Saying Goodbye To The Blazer

Brad Gill | December 7, 2018

On Sunday, I had to say goodbye, not to a pet or even worse a friend or family member. This was just a monetary thing, but it was still sad to say goodbye.

A man from Summerville, who was accompanied by his 44-year-old son, left Putnam County the proud new owner of my dad’s 1974 K5 Blazer.

It was on April 22, 1974 when Dad sat down with the Chevy salesman at Leiphart Chevrolet in Decatur and ordered all the bells and whistles he wanted on the Blazer. I was just three months old at the time.

The Blazer had to be built up in Detroit, and it wasn’t until June, 20, 1974 when Dad was able to actually drive his new Blazer home with just 5.1 miles on it.

A lot has happened since he left that Decatur car lot 44 years ago.

It was Oct. 4, 1988, a cold day in the Gilmer County hardwoods, when I shot my first squirrel. I rolled him up with a scoped Marlin .22 as he hopped down a log. The first shot missed, but I worked the lever quick and made the second shot count. I remember driving back to our Gwinnett County home that afternoon and sitting in the front seat so proud with that squirrel tail in my hand.

A year later, on Dec. 31, 1989, I sent a load of 00 buckshot across a small, Coweta County kudzu patch to bring down my first deer. We loaded that 1 1/2-year-old 4-pointer in the back of Dad’s Blazer and hauled him down to Wayne Moore’s Deer Processing in Moreland. Through the years, there’d be a number of other deer that would make it to the tailgate.

The author’s first turkey, a B.F. Grant WMA jake, made it to the Blazer’s tailgate on April 21, 1991.

I wasn’t until April 21, 1991 when I finally shot my first turkey. It was a jake from B.F. Grant WMA, and I was proud to put that wild turkey in the back of the Blazer and take it to the check-in station to sign my name on the check-out sheet. A few weeks later, I would fill my two-gobbler limit with a B.F. Grant longbeard.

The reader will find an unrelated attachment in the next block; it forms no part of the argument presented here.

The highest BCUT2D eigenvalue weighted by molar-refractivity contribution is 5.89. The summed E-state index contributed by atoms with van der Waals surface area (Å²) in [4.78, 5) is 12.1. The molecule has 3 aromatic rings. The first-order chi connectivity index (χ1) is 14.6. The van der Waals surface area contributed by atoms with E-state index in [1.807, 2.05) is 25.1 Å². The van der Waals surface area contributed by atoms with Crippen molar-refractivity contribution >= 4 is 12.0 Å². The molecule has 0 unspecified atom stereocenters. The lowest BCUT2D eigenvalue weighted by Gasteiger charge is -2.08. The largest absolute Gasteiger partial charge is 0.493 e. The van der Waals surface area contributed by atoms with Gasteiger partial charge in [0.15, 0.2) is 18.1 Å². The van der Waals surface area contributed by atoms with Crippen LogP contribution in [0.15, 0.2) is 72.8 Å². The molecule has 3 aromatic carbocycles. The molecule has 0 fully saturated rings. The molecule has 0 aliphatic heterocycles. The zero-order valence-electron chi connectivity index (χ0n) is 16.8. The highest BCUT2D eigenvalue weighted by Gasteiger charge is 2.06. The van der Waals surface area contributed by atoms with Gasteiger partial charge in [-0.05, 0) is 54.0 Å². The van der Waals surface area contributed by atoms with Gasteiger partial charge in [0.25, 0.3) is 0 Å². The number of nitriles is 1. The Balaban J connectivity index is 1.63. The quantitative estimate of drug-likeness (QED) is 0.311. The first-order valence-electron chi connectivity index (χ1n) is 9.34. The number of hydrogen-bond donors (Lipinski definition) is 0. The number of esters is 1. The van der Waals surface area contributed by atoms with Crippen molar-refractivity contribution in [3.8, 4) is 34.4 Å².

At 44 years young, the Blazer has some special qualities for those in the world of collecting older vehicles. My Dad was the only owner for all those years. It had never been wrecked and had been garage kept. It still had most of the original stuff, including the 350 engine and burnt orange paint.

Dad was meticulous with records and paperwork. I was able to hand the man 44 years of maintenance records, along with several booklets and pamphlets that Dad received in 1974, including the original receipt where he bought the Blazer for just $5,400.

To me, it’s not really about the money or keeping a collectible vehicle. It’s the memories that were made inside the Blazer driving back and forth to the woods from our metro Atlanta home. It was the conversations shared and eventually learning to drive. It was seeing that big orange machine pulling into the school parking lot early on Fridays. It was the nights slept on a blow-up air mattress in the back. It was tailgate suppers warmed up by a Coleman stove.

To me, it was a vehicle that allowed me and Dad to go hunting and build a collection of memories. Even though the Blazer is gone, those moments of time will never be erased and will always be cherished.

So why sell it? Truth is that part of me is still shaking my head that we said goodbye. I can’t explain in a short blog why I sold it, other than to say it just wasn’t feasible for my family to keep it anymore, and Jesus gave me amazing peace about letting it go at this point in my life.

That peace was confirmed within a few minutes of meeting its new owner. He’s a collector of older vehicles, and he seemed equally interested in the history and the stories behind the Blazer than how it ran and what may have been wrong under the hood. I appreciated that, and for me, it allowed for an easier ending to my time with the Blazer.

It’ll likely get a facelift and sit on display with several other fixed-up vehicles he has at his home. If he can ever get it looking like it did in 1974, there is one thing I know. He’ll never be able to scrub away all that rich hunting history enjoyed between a father and a son.

I’m thankful he would never want to wash that history away. I’m thankful he recognizes it’s those first 44 years that adds extra special value to his new Blazer.

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